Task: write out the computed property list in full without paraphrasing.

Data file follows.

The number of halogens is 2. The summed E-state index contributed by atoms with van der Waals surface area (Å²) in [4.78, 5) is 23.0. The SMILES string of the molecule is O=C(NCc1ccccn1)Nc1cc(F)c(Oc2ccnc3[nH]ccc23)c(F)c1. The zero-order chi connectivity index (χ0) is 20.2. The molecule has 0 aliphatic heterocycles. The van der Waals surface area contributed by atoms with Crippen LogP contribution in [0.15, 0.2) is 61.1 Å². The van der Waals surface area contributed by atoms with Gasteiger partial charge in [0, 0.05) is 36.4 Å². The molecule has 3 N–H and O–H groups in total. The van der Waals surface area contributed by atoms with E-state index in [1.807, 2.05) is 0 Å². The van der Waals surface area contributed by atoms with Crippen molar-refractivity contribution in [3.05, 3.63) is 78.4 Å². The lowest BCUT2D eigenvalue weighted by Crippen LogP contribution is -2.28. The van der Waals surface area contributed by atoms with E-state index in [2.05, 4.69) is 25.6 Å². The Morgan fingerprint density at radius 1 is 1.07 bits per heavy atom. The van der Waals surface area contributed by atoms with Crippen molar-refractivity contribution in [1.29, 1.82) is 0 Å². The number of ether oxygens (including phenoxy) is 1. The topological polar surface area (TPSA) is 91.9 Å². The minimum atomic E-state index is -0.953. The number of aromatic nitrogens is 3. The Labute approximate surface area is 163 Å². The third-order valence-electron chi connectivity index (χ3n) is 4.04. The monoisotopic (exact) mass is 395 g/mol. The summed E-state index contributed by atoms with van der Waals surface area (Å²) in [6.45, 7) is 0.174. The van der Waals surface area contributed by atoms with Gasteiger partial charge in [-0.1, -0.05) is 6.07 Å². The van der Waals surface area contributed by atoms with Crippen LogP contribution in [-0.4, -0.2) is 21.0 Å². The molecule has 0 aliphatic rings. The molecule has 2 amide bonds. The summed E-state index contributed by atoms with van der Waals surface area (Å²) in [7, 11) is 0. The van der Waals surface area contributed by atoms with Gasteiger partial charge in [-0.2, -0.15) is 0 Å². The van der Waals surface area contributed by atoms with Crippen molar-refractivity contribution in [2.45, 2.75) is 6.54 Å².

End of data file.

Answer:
The number of halogens is 2. The summed E-state index contributed by atoms with van der Waals surface area (Å²) in [4.78, 5) is 23.0. The SMILES string of the molecule is O=C(NCc1ccccn1)Nc1cc(F)c(Oc2ccnc3[nH]ccc23)c(F)c1. The zero-order chi connectivity index (χ0) is 20.2. The molecule has 0 aliphatic heterocycles. The van der Waals surface area contributed by atoms with Crippen LogP contribution in [0.15, 0.2) is 61.1 Å². The van der Waals surface area contributed by atoms with Gasteiger partial charge in [0, 0.05) is 36.4 Å². The molecule has 3 N–H and O–H groups in total. The van der Waals surface area contributed by atoms with E-state index in [1.807, 2.05) is 0 Å². The van der Waals surface area contributed by atoms with Crippen molar-refractivity contribution in [3.05, 3.63) is 78.4 Å². The lowest BCUT2D eigenvalue weighted by Crippen LogP contribution is -2.28. The van der Waals surface area contributed by atoms with E-state index in [2.05, 4.69) is 25.6 Å². The Morgan fingerprint density at radius 1 is 1.07 bits per heavy atom. The van der Waals surface area contributed by atoms with Crippen molar-refractivity contribution in [1.29, 1.82) is 0 Å². The number of ether oxygens (including phenoxy) is 1. The topological polar surface area (TPSA) is 91.9 Å². The minimum atomic E-state index is -0.953. The number of aromatic nitrogens is 3. The Labute approximate surface area is 163 Å². The third-order valence-electron chi connectivity index (χ3n) is 4.04. The monoisotopic (exact) mass is 395 g/mol. The summed E-state index contributed by atoms with van der Waals surface area (Å²) in [6.45, 7) is 0.174. The van der Waals surface area contributed by atoms with Gasteiger partial charge in [-0.1, -0.05) is 6.07 Å². The van der Waals surface area contributed by atoms with Crippen LogP contribution in [-0.4, -0.2) is 21.0 Å². The molecule has 0 aliphatic rings. The molecule has 2 amide bonds. The summed E-state index contributed by atoms with van der Waals surface area (Å²) in [7, 11) is 0. The van der Waals surface area contributed by atoms with Gasteiger partial charge in [-0.2, -0.15) is 0 Å². The van der Waals surface area contributed by atoms with Crippen molar-refractivity contribution in [2.45, 2.75) is 6.54 Å².